Fasting for optimal health; a research review

Written by; Rory Scott (Accredited Exercise Physiologist)

There are many varied opinions on the best nutritional strategy, especially in this age of information overload.  This can make it difficult to determine what is good, bad, right, and wrong.

As such you probably have regular conversations with friends who tell you that you must try what they are doing with their nutrition and that they swear by it! So on the occasion that you are convinced to take their advice and it doesn’t work for you, frustration sets in and you are back to square one. Being able to discern the available information is difficult, with different theories appearing every year.

Fasting has become part of the mainstream for nutritional advice; and is another consideration for you to add to the streams of recommendations you may have already received..

The purported benefits of fasting are many – as always it’s good review the research available to help you decide where  fasting fits into your health goals.

Fasting can be beneficial for weight loss, as you would expect if you are reducing your calorie intake. Some research has found alternate day fasting can result in as much as a 2.5% decrease in body weight and up to a 4% decrease in fat mass (Heilbronn et al, 2005). Alternate day fasting has also been shown to decrease body weight by up to 5.6kg over an 8- week period (Varady et al, 2009).

Fasting helps achieve weight loss through many different mechanisms. For example resting energy expenditure can increase significantly (Zauner et al, 2000) when fasting, which leads to a greater utilisation of calories when not exercising.

The rate of fat breakdown increases with fasting which is stimulated by our nervous system. Research has shown a significant increase in fat tissue norepinephrine (Patel et al, 2002) which is a hormone responsible for readying the body for action. This could be the mechanism behind the increased fat breakdown seen during fasting and it is interesting to note that fat tissue is the only part of the body to experience this significant hormone change (Patel et al, 2002).

Fasting can have an impact on different hormones in the body which not only contributes to weight loss but also has an improvement in inflammatory makers (Johnson et al, 2007) and heart health (Varady et al, 2009). Insulin, for example, is a hormone which promotes the absorption of sugar into fat cells and in high levels can decrease the production of growth hormone. Growth hormone is important in the growth and repair of cells which is very important for optimal human function. Research has found that fasting can decrease insulin levels by up to 57% (Heilbronn et al, 2005) which can aide weight loss, inflammation and heart health.

Fasting; a review of the research

Growth hormone during fasting can be enhanced and has been shown to increase in its frequency of release and peak volume of release (Ho et al, 1988) and there is documentation of a 2- fold increase in the amount and frequency of growth hormone being released (Hartman et al, 1992).

So, from the research, we can see that there is evidence to support the use of fasting for various improvements of the human body, least of all being weight loss.

Increasing energy expenditure, reducing insulin levels and increasing growth hormone levels are great changes for the body when fasting. It is important to note that the potential mechanism for fat loss is due to the increase of epinephrine which increases anxiety and restlessness in the brain.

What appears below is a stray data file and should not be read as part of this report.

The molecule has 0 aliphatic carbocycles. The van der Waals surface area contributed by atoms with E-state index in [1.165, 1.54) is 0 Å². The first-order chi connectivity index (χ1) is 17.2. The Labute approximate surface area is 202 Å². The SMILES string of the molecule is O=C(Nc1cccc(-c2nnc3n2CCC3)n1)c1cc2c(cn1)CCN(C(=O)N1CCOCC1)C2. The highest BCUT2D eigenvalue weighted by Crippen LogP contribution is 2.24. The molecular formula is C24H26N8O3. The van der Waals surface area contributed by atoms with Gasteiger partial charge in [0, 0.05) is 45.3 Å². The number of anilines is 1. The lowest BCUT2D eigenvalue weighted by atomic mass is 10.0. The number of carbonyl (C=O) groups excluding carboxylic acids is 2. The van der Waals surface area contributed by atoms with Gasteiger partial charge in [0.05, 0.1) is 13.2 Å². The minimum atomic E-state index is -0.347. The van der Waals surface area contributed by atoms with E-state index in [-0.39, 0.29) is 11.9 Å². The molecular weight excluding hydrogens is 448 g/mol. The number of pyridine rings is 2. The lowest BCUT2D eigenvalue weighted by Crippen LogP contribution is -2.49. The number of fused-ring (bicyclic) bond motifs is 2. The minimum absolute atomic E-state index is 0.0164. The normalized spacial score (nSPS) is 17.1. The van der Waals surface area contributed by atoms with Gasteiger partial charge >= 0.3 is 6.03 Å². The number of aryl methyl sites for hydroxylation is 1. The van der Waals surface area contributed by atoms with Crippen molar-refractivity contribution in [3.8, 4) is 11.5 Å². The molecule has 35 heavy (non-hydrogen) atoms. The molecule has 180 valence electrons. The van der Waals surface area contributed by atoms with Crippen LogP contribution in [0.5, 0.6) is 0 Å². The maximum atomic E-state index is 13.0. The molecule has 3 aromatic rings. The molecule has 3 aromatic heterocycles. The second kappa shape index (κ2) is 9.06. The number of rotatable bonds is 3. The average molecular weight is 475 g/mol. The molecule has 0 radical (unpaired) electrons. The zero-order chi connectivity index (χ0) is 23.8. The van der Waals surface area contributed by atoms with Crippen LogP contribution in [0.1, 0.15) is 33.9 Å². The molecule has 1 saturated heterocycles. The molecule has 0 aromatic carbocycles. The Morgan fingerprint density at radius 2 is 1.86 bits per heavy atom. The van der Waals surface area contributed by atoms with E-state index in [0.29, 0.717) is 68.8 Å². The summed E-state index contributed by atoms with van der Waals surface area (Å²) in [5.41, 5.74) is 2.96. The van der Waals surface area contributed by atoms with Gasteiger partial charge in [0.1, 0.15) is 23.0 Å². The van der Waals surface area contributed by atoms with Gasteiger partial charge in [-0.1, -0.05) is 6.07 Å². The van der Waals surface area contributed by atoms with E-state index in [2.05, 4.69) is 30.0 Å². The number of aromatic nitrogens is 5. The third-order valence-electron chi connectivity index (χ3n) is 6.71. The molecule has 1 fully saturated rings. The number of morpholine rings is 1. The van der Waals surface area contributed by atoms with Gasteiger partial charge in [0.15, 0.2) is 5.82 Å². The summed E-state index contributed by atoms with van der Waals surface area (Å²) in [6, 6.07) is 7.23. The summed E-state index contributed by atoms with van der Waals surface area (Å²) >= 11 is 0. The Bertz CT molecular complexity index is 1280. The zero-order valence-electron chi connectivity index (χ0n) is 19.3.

From the available evidence I believe there is merit to including fasting in your diet. I would practice first by trying to skip a meal to condition your hunger responses for longer periods of no food intake. Based on the fact there could be a potential stress hormone mechanism behind the weight loss associated with fasting, I would recommend trying alternate day fasting.

The approaches to fasting which you could take include fasting for 16 hours and consuming food for an 8 hour period or not eating from dinner to dinner. If you have fasted until dinner and feel like you could keep going I would recommend going until the next morning.

As always there is not a one size fits all approach to any dietary intervention however fasting is something to strongly consider.


  1. Hartman ML, Veldhuis JD, Johnson ML, Lee MM, Alberti KG, Smojlik E, Thorner MO. 1992. Augmented growth hormone (GH) secretory burst frequency and amplitude mediate enhanced GH secretion during a two- day fast in normal men. J Clin Endocrinol Metab.  Apr;74(4):757-65.
  2. Heilbronn LK, Smith SR, Martin CK, Anton SD, Ravussin E. 2005. Alternate- day fasting in nonobese subjects: effects on body weight, body composition, and energy metabolism. Am J Clin Nutr Jan;81(1):69-73.
  3. Johnson JB, Summer W, Cutler RG, Martin B, Hyun DH, Dixit VD, Pearson M, Nassar M, Telljohann R, Maudsley S, Carlson O, John S, Laub DR, Mattson MP. 2007. Alternate day calorie restriction improves clinical findings and reduces markers of oxidative stress and inflammation in overweight adults with moderate asthma. Free Radic Biol Med.  Mar 1;42(5):665-74.
  4. Patel JN, Coppack SW, Goldstein DS, Miles JM, Eisenhofer G. 2002. Norepinephrine spillover from human adipose tissue before and after a 72- hour fast. J Clin Endocrinol Metab. Jul;87(7):3373-7.
  5. Varady KA, Bhutani S, Church EC, Klempel MC. 2009. Short- term modified alternate- day fasting: a novel dietary strategy for weight loss and cardioprotection in obese adults. Am J Clin Nutr. Nov;90(5):1138-43
  6. Zauner C, Schneeweiss B, Kranz A, Madi C, Ratheiser K, Kramer L, Roth E, Schneider B, Lenz K. 2000. Resting energy expenditure in short- term starvation is increased as a result of an increase in serum norepinephrine. Am J Clin Nutr Jun;71(6):1511-5.